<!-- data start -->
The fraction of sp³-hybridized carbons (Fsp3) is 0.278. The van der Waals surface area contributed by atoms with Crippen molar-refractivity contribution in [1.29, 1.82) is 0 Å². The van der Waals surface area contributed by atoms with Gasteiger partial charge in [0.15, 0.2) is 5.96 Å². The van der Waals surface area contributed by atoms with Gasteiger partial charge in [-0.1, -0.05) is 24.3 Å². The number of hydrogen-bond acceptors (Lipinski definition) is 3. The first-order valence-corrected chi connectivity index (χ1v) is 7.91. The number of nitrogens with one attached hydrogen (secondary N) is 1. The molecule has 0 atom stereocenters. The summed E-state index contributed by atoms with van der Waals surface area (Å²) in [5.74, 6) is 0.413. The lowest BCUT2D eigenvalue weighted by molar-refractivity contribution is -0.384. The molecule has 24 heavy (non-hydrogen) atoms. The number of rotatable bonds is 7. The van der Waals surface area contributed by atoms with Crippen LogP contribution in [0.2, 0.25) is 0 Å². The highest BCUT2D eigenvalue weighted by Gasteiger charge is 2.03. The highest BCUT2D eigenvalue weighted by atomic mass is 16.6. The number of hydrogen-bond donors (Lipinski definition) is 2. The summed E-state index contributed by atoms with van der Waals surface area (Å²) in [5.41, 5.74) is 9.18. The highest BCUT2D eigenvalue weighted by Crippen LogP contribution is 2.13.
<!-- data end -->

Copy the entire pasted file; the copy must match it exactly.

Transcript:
The fraction of sp³-hybridized carbons (Fsp3) is 0.278. The van der Waals surface area contributed by atoms with Crippen molar-refractivity contribution in [1.29, 1.82) is 0 Å². The van der Waals surface area contributed by atoms with Gasteiger partial charge in [0.15, 0.2) is 5.96 Å². The van der Waals surface area contributed by atoms with Gasteiger partial charge in [-0.1, -0.05) is 24.3 Å². The number of hydrogen-bond acceptors (Lipinski definition) is 3. The first-order valence-corrected chi connectivity index (χ1v) is 7.91. The number of nitrogens with one attached hydrogen (secondary N) is 1. The molecule has 0 atom stereocenters. The summed E-state index contributed by atoms with van der Waals surface area (Å²) in [5.74, 6) is 0.413. The lowest BCUT2D eigenvalue weighted by molar-refractivity contribution is -0.384. The molecule has 24 heavy (non-hydrogen) atoms. The number of rotatable bonds is 7. The van der Waals surface area contributed by atoms with Crippen LogP contribution in [0.2, 0.25) is 0 Å². The highest BCUT2D eigenvalue weighted by Gasteiger charge is 2.03. The highest BCUT2D eigenvalue weighted by atomic mass is 16.6. The number of hydrogen-bond donors (Lipinski definition) is 2. The summed E-state index contributed by atoms with van der Waals surface area (Å²) in [5.41, 5.74) is 9.18. The highest BCUT2D eigenvalue weighted by Crippen LogP contribution is 2.13.